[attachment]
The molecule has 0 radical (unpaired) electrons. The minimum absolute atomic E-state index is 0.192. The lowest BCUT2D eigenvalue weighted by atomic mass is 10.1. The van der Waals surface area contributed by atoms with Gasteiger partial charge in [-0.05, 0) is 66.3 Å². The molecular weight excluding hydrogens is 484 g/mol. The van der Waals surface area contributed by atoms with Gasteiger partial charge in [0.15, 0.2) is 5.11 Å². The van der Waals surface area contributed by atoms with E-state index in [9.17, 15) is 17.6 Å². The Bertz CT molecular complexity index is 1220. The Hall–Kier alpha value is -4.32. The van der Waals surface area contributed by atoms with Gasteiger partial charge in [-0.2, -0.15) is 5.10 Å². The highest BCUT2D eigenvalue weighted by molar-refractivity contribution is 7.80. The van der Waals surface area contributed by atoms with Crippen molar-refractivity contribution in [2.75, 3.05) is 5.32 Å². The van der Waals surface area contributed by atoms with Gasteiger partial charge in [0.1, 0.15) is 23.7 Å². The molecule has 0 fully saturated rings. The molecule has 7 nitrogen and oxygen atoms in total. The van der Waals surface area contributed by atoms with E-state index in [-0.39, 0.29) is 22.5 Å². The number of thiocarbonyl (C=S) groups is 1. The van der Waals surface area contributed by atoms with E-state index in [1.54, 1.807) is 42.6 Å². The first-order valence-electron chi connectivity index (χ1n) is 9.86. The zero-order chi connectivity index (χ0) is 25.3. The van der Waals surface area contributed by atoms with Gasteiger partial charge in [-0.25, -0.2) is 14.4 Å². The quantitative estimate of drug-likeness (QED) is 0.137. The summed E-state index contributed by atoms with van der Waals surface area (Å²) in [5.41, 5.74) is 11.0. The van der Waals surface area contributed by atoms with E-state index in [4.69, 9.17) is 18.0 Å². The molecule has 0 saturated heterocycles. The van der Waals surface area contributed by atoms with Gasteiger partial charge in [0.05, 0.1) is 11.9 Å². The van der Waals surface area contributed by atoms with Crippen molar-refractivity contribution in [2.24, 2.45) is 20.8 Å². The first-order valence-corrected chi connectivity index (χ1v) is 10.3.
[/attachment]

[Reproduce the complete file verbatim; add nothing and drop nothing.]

The molecule has 0 radical (unpaired) electrons. The minimum absolute atomic E-state index is 0.192. The lowest BCUT2D eigenvalue weighted by atomic mass is 10.1. The van der Waals surface area contributed by atoms with Gasteiger partial charge in [-0.05, 0) is 66.3 Å². The molecular weight excluding hydrogens is 484 g/mol. The van der Waals surface area contributed by atoms with Gasteiger partial charge in [0.15, 0.2) is 5.11 Å². The van der Waals surface area contributed by atoms with E-state index in [9.17, 15) is 17.6 Å². The Bertz CT molecular complexity index is 1220. The Hall–Kier alpha value is -4.32. The van der Waals surface area contributed by atoms with Gasteiger partial charge in [-0.2, -0.15) is 5.10 Å². The highest BCUT2D eigenvalue weighted by molar-refractivity contribution is 7.80. The van der Waals surface area contributed by atoms with Crippen molar-refractivity contribution in [2.75, 3.05) is 5.32 Å². The van der Waals surface area contributed by atoms with Gasteiger partial charge in [0.1, 0.15) is 23.7 Å². The molecule has 0 fully saturated rings. The molecule has 7 nitrogen and oxygen atoms in total. The van der Waals surface area contributed by atoms with E-state index in [-0.39, 0.29) is 22.5 Å². The number of thiocarbonyl (C=S) groups is 1. The van der Waals surface area contributed by atoms with E-state index in [1.54, 1.807) is 42.6 Å². The first-order valence-electron chi connectivity index (χ1n) is 9.86. The zero-order chi connectivity index (χ0) is 25.3. The van der Waals surface area contributed by atoms with Gasteiger partial charge in [-0.25, -0.2) is 14.4 Å². The quantitative estimate of drug-likeness (QED) is 0.137. The summed E-state index contributed by atoms with van der Waals surface area (Å²) in [5.41, 5.74) is 11.0. The van der Waals surface area contributed by atoms with E-state index in [4.69, 9.17) is 18.0 Å². The molecule has 0 saturated heterocycles. The van der Waals surface area contributed by atoms with Gasteiger partial charge in [0.05, 0.1) is 11.9 Å². The van der Waals surface area contributed by atoms with Crippen molar-refractivity contribution in [2.24, 2.45) is 20.8 Å². The first-order valence-corrected chi connectivity index (χ1v) is 10.3.